Two of the five satellite tags we had hoped to deploy in Kazakhstan in June 2015 were unused, but our successful at catching birds with nooses made us think about trying to catch more birds just after the breeding season when they gather in flocks to moult and prepare for migration. We were able to obtain three more tags, giving us a total of five to deploy, and we returned with more nooses in late July to try again.
We found four flocks of lapwings with between 58 and 177 birds in them. The birds were feeding on mowed hayfields and short steppe. When the day was hot, they moved to rest on patches of fallow land next to wheat fields, burned areas of the hayfields, and the edges of lakes where cattle and sheep had trampled the ground bare when coming to drink. Having watched for a while to find their favourite resting places and get the birds used to our presence, we slipped out of the passenger door of the car, with the vehicle between us and the birds. While hidden from the flock, we set the nooses. When we had finished a section of the noose-line as long as the car, we signalled the driver to move it a little so as to keep us hidden as we moved to set the next part. When we had laid a 12 metre line of nooses, we crawled back into the car and started to edge the birds slowly towards them. Sometimes this took three hours but, except once when a herd of cattle spoiled our plans by walking through the flock and frightening them away, we were always successful. We trapped and tagged five birds in six days. All five birds were adults: four males and one female. Only about 15% of the birds in the flocks were juveniles hatched in 2015, so it is not surprising that we did not catch any. This is a lower proportion than usual and may indicate low breeding success because of the unusually wet conditions and resulting poor habitat.
We only captured one bird at each attempt, which was because we were very cautious about the possible risk to the trapped bird. We always moved in quickly if it started to struggle, which flushed the rest of the flock. We removed each bird from the noose within about one minute of it beginning to struggle and none of the birds was harmed. They were all tagged quickly and flew away strongly. We returned to one flock after making a successful catch to try again. While driving the flock towards the noose-line, we saw the bird we had tagged three days before. He was back in the flock and behaving normally, often bullying other birds to get a favoured sitting or feeding place.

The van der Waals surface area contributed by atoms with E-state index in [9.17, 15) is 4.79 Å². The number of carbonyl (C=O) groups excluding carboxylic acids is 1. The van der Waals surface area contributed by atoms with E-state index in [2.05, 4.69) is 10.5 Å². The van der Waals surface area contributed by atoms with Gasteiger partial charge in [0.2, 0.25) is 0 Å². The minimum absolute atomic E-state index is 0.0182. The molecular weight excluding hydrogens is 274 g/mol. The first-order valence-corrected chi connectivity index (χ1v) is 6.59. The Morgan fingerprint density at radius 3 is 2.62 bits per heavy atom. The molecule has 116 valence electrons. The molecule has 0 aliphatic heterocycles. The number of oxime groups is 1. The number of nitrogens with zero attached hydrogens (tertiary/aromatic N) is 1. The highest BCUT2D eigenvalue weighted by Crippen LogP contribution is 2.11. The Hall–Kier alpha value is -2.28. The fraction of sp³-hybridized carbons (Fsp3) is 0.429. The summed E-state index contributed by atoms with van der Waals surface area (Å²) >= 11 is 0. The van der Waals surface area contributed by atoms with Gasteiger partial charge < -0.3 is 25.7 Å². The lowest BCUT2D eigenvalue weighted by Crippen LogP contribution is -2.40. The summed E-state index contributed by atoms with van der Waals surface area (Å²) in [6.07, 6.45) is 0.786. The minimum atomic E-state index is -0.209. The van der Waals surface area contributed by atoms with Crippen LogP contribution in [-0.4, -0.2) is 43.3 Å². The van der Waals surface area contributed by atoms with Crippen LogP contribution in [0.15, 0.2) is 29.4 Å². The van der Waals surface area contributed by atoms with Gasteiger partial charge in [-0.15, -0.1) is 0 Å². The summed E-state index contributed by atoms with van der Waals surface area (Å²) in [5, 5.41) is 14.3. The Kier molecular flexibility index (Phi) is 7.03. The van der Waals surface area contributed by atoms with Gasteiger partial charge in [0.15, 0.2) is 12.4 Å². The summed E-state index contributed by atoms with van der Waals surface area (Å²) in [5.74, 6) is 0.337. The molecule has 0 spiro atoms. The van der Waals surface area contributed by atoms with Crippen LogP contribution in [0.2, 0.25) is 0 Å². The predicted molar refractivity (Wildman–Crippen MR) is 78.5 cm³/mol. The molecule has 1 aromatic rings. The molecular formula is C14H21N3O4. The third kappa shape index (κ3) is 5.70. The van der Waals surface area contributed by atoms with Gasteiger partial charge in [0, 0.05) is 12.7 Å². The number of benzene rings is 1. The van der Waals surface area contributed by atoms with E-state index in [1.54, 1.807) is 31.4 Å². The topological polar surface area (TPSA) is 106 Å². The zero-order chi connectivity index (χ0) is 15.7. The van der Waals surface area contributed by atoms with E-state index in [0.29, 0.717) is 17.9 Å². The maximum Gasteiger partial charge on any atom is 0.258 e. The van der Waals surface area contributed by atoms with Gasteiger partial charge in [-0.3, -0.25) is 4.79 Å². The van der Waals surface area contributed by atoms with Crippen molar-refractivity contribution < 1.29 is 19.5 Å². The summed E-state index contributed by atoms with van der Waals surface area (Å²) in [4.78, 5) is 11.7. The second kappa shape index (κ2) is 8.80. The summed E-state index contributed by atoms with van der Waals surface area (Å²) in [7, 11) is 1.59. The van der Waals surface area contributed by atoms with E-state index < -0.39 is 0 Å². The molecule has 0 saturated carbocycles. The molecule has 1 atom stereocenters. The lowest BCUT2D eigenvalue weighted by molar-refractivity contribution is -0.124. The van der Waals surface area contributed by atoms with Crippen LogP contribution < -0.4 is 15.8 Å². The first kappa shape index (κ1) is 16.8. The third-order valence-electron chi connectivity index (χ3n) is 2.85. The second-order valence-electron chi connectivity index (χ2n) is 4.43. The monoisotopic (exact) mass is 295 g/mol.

After a second successful catch, we had two tagged birds in this flock, but also found that another of the flocks from which we noosed a bird included the female we had trapped on the nest in June. So two flocks have two tagged birds in them and two other flocks each have one tagged bird. It will be interesting to see whether or not tagged birds from the same post-breeding flock migrate together. All the birds we tagged were adults just finishing their wing moult. We knew from satellite data that the other two birds we tagged in June, a male and a female, had moved to another area with many large cereal fields. We searched there unsuccessfully one afternoon and found only large flocks of migrating ruffs feeding on open fields that had been ploughed up after the wheat had been harvested. Probably there were also flocks of sociable lapwings feeding on these fields somewhere, but we did not find them.
The purpose of satellite tagging is to track the migration routes taken by the lapwings to and from their wintering grounds in Sudan and India. We hope that the eight birds we tagged in 2015 and Shirin, a female we nest-trapped and tagged in 2014, will continue to teach us more about the hazards faced by sociable lapwings on their amazing journeys.[Watch this space for more news of flock movements, and find out the names of the eight new birds who will set out on their Amazing Journey very soon.